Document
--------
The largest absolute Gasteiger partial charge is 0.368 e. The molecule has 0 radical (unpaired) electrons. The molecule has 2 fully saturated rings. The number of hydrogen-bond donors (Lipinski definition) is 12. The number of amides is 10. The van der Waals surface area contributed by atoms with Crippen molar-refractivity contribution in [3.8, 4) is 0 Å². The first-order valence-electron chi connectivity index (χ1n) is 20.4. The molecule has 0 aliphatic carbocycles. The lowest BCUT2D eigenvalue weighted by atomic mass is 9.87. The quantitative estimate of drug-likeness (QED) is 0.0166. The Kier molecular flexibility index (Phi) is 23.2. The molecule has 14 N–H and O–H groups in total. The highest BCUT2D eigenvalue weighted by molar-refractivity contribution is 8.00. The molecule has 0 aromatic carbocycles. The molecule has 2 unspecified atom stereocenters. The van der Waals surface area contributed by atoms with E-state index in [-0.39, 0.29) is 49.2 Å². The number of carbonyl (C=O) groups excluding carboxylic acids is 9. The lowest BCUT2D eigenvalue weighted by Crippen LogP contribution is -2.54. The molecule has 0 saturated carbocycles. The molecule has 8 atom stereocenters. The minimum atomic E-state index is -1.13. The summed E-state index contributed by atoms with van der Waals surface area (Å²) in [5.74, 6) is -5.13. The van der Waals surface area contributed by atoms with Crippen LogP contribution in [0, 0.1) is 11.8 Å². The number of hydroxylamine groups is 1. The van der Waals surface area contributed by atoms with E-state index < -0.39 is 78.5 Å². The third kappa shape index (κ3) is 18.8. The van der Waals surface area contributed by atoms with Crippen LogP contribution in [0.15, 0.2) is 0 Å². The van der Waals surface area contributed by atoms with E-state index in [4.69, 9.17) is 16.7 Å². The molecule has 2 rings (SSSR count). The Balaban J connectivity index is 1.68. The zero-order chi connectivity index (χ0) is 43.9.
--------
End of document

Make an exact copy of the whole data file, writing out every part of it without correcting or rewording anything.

The largest absolute Gasteiger partial charge is 0.368 e. The molecule has 0 radical (unpaired) electrons. The molecule has 2 fully saturated rings. The number of hydrogen-bond donors (Lipinski definition) is 12. The number of amides is 10. The van der Waals surface area contributed by atoms with Crippen molar-refractivity contribution in [3.8, 4) is 0 Å². The first-order valence-electron chi connectivity index (χ1n) is 20.4. The molecule has 0 aliphatic carbocycles. The lowest BCUT2D eigenvalue weighted by atomic mass is 9.87. The quantitative estimate of drug-likeness (QED) is 0.0166. The Kier molecular flexibility index (Phi) is 23.2. The molecule has 14 N–H and O–H groups in total. The highest BCUT2D eigenvalue weighted by molar-refractivity contribution is 8.00. The molecule has 0 aromatic carbocycles. The molecule has 2 unspecified atom stereocenters. The van der Waals surface area contributed by atoms with E-state index in [-0.39, 0.29) is 49.2 Å². The number of carbonyl (C=O) groups excluding carboxylic acids is 9. The lowest BCUT2D eigenvalue weighted by Crippen LogP contribution is -2.54. The molecule has 0 saturated carbocycles. The molecule has 8 atom stereocenters. The minimum atomic E-state index is -1.13. The summed E-state index contributed by atoms with van der Waals surface area (Å²) in [5.74, 6) is -5.13. The van der Waals surface area contributed by atoms with Crippen LogP contribution in [0, 0.1) is 11.8 Å². The number of hydroxylamine groups is 1. The van der Waals surface area contributed by atoms with E-state index < -0.39 is 78.5 Å². The third kappa shape index (κ3) is 18.8. The van der Waals surface area contributed by atoms with Crippen LogP contribution in [0.15, 0.2) is 0 Å². The van der Waals surface area contributed by atoms with E-state index in [4.69, 9.17) is 16.7 Å². The molecule has 2 rings (SSSR count). The Balaban J connectivity index is 1.68. The zero-order chi connectivity index (χ0) is 43.9.